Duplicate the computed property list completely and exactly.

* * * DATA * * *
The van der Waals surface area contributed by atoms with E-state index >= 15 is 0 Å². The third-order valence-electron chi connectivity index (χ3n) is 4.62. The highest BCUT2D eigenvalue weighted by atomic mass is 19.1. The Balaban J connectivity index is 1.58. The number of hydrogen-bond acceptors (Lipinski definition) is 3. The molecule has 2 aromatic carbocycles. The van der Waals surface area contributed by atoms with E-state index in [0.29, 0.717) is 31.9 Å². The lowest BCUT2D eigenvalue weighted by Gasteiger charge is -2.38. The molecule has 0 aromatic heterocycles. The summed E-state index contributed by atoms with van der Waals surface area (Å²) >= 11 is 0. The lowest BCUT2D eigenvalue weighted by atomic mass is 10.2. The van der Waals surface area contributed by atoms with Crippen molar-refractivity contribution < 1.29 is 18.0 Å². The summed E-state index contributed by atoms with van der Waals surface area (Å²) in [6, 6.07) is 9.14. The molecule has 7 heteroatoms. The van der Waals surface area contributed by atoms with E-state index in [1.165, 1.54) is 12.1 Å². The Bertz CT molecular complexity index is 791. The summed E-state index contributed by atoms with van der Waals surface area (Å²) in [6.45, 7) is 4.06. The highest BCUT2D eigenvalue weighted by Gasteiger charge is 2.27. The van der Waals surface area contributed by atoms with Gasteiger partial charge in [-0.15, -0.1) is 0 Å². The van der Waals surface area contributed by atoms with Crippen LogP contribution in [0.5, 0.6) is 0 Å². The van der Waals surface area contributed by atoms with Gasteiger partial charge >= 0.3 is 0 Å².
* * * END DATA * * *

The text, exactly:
The van der Waals surface area contributed by atoms with E-state index >= 15 is 0 Å². The third-order valence-electron chi connectivity index (χ3n) is 4.62. The highest BCUT2D eigenvalue weighted by atomic mass is 19.1. The Balaban J connectivity index is 1.58. The number of hydrogen-bond acceptors (Lipinski definition) is 3. The molecule has 2 aromatic carbocycles. The van der Waals surface area contributed by atoms with E-state index in [0.29, 0.717) is 31.9 Å². The lowest BCUT2D eigenvalue weighted by Gasteiger charge is -2.38. The molecule has 0 aromatic heterocycles. The summed E-state index contributed by atoms with van der Waals surface area (Å²) >= 11 is 0. The lowest BCUT2D eigenvalue weighted by atomic mass is 10.2. The van der Waals surface area contributed by atoms with Crippen molar-refractivity contribution < 1.29 is 18.0 Å². The summed E-state index contributed by atoms with van der Waals surface area (Å²) in [6, 6.07) is 9.14. The molecule has 7 heteroatoms. The van der Waals surface area contributed by atoms with E-state index in [1.165, 1.54) is 12.1 Å². The Bertz CT molecular complexity index is 791. The summed E-state index contributed by atoms with van der Waals surface area (Å²) in [6.45, 7) is 4.06. The highest BCUT2D eigenvalue weighted by Gasteiger charge is 2.27. The van der Waals surface area contributed by atoms with Gasteiger partial charge in [-0.15, -0.1) is 0 Å². The van der Waals surface area contributed by atoms with Crippen LogP contribution in [0.5, 0.6) is 0 Å². The van der Waals surface area contributed by atoms with Gasteiger partial charge >= 0.3 is 0 Å².